If you seek the answer to the question: Can I use any charger to plug in my electric vehicle? Read on, and your learning curve will soon get straightened out.
There is both a simple answer to this question and a more complex one. The most straightforward answer is yes. The EV manufacturer provides you with a mobile charging cord that can plug into a regular household outlet or a more powerful 240-volt outlet (shown above) that you would use to power an electric clothes dryer.
Where it gets more complex is your vehicle’s compatibility with public charging stations and what charging choices you will have at home. Mass-market electric vehicle (EVs) and plug-in hybrid vehicles (PHEVs) offer a decade-long charging history and the systems continue to evolve.
This article will explain what chargers you can use, the exceptions, a description of the three levels of charging speeds, and details to help you identify the four connector types. We will also recommend strategies for charging your EV or PHEV at home.
Let’s start by unraveling the complexities and a short explanation of your charging choices. Remember, each EV and PHEV is different.
The two most significant inconsistencies with charging systems are:
Tesla’s connector is unique compared to others (thank you, Elon Musk).
The Nissan Leaf, Mitsubishi Outlander PHEV, and Kia Soul EV models do not use the current United States standard connector.
Besides the exceptions, all EV and PHEV vehicles in the U.S. use a standardized connector called the CCS1. More on that below.
Your car’s user manual will tell you if your vehicle has any limitations on the safest and most economical type of charging for your model. But for now, this is the basic layout of charging types:
Level 1: Trickle Charge
The lowest charging rate is to plug into an average 120-volt wall plug. This charge rate could take up to 30 hours to fully charge an EV and 10 hours to charge a PHEV.
Level 2: Fast Charge
The faster way to charge is with a 240-volt plug like the type that would power an electric clothing dryer. A public charging station supplies this charging level, as does a wall unit or 240-volt outlet at home. With it, a Level 2 charge can take between 4 to 7 hours.
NOTE: You should consult your electrician before charging your EV or PHEV with a 240-volt outlet at home.
Level 3: Rapid Charge
A fast or rapid charge is also known as a direct current or DC fast charger. This is the fastest you can charge an EV and it’s only available at public charging stations, including Tesla Supercharger stations. This 400- to 600-volt charge provides direct power to the battery and can reach an 80% charge in less than a half-hour. These types of chargers are only available for EVs, not PHEVs. Some EV batteries cannot handle charges at such high wattage. For instance, some can accept 350 kW while some only can accept 50 kW.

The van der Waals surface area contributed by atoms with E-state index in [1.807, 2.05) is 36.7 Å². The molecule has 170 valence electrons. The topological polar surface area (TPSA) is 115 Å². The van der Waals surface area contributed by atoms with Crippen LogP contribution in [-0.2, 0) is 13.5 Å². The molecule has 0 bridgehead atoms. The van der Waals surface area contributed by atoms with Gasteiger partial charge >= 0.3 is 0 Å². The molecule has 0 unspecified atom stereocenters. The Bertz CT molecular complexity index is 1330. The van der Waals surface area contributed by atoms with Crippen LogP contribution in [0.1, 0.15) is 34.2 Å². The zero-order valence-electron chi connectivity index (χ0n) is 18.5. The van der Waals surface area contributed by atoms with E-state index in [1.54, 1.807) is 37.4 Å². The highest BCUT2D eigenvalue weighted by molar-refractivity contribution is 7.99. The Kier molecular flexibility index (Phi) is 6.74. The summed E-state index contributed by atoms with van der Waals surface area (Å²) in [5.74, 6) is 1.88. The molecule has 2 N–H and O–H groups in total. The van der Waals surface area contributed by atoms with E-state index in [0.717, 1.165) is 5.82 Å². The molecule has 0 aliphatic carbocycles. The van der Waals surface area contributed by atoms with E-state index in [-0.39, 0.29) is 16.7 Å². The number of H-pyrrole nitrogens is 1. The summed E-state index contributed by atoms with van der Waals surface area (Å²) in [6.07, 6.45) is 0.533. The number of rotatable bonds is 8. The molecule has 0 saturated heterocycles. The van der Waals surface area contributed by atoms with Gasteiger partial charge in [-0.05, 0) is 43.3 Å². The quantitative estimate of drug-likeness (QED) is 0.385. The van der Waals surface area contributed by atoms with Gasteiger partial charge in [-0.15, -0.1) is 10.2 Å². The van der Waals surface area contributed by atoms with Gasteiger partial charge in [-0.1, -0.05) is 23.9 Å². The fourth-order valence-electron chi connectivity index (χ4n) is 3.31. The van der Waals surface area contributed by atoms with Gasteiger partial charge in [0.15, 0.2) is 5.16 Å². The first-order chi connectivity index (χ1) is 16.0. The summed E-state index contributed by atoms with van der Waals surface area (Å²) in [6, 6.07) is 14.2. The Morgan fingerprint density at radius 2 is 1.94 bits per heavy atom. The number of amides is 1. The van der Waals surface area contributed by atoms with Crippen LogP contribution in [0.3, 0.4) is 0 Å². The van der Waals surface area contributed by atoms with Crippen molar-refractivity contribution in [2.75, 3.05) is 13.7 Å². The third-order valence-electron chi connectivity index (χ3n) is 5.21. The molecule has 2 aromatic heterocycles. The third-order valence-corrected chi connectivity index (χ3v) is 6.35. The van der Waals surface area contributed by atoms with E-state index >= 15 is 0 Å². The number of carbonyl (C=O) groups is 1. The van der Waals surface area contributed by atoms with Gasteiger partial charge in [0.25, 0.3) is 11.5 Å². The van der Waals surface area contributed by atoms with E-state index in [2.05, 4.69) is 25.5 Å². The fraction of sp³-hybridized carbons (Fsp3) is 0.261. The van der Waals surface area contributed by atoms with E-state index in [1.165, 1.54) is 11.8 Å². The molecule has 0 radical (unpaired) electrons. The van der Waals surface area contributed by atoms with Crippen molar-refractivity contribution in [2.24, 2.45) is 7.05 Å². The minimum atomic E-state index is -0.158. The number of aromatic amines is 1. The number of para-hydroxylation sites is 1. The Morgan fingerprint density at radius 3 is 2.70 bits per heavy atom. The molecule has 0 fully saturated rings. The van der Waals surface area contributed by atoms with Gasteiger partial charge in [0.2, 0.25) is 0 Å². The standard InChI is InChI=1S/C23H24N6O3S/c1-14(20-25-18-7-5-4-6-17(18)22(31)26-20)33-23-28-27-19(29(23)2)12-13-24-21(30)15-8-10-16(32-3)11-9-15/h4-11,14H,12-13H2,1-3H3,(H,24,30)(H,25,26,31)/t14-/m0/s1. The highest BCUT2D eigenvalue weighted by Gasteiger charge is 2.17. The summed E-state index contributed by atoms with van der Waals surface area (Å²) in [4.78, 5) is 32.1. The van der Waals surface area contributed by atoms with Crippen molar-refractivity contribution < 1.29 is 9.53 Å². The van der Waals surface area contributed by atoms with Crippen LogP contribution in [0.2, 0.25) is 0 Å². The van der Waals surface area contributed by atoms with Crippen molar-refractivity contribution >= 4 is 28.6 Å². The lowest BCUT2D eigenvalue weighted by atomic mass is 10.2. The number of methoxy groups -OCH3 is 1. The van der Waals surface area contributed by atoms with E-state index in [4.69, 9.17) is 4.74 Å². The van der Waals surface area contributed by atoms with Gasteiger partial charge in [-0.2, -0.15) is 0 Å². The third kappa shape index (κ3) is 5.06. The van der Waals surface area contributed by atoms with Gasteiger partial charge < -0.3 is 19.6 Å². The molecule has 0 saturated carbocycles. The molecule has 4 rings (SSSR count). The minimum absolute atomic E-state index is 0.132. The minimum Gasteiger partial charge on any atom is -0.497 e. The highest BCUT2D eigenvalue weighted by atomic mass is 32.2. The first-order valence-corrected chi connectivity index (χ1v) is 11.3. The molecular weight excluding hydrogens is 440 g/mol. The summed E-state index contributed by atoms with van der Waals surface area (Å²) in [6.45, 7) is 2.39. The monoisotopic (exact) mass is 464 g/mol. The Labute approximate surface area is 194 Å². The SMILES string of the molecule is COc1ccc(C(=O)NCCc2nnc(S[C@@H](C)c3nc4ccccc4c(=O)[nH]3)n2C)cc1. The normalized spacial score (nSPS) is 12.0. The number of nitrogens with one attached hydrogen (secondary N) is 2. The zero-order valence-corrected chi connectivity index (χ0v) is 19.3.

Sadly, a dirty little secret about Level 3 charging is that the highest speed is the toughest on your battery. Many automakers even added a warning inside their car manuals. For instance, some EV models may note that frequent use of DC fast charging can negatively impact battery performance and durability, and recommend minimizing its usage.
Please read your manual to review the limitations of your EV when it comes to rapid charging.
Graphic by Melanie Nguyen, Cox Automotive
The main two plugs covering 96% of cars in the U.S. market are the Combined Charging System Type 1, or CCS1, and the Tesla connector, exclusively for use with Tesla models. You need only one plug to charge your vehicle at all levels for cars equipped with these two plug types.
CCS Type 1 Connector
A standard plug type was developed and endorsed by the Society of Automotive Engineers (SAE). CCS1 “combines” the standard J1772 connector with two high-speed charging pins. About 80% of EVs and 85% of PHEVs carry this plug connector. Like Tesla, this single plug can be used for Level 1, Level 2, or Level 3 (DC fast charging).
First, embrace that, much like Elon Musk himself, Tesla chargers are unique. Most of Tesla’s public charging stations provide Level 3 Tesla Superchargers, giving an 80% charge in only 20 minutes. Tesla is busy building its proprietary Supercharger stations across the country. Still, at this point, there are only around 6,000 Tesla charging posts compared with the more than 47,000 regular public charging stations.
Instead, drivers of other EVs can take advantage of Tesla Destination Chargers, which are Level 2. An electric vehicle owner can buy a Tesla-to-J1772 adapter and connect a Destination Charger to their car’s charging port.
While a third-party adapter works for the Level 2 Tesla Destination Chargers, non-Tesla EVs cannot use Tesla’s fast chargers yet. Only Tesla models can use Superchargers. Tesla plans to open its Supercharger network to other EVs, but as of this writing, it’s not yet available.
The Outliers: Leaf, Outlander, and Kia Soul EV
What differentiates these three vehicles is that they have two (not a single) connector slots. One is for Level 1 and Level 2 charging, and the other is for Level 3 DC fast charging. The good news is that the J1772 connector for Levels 1 and 2 works at regular (non-Tesla) charging stations. The other connector is a CHAdeMO and is a standard Level 3 (DC fast charging). However, this technology is being phased out at public charging stations. In the past decade, the CHAdeMO, lost the battle for standardization in the U.S. market.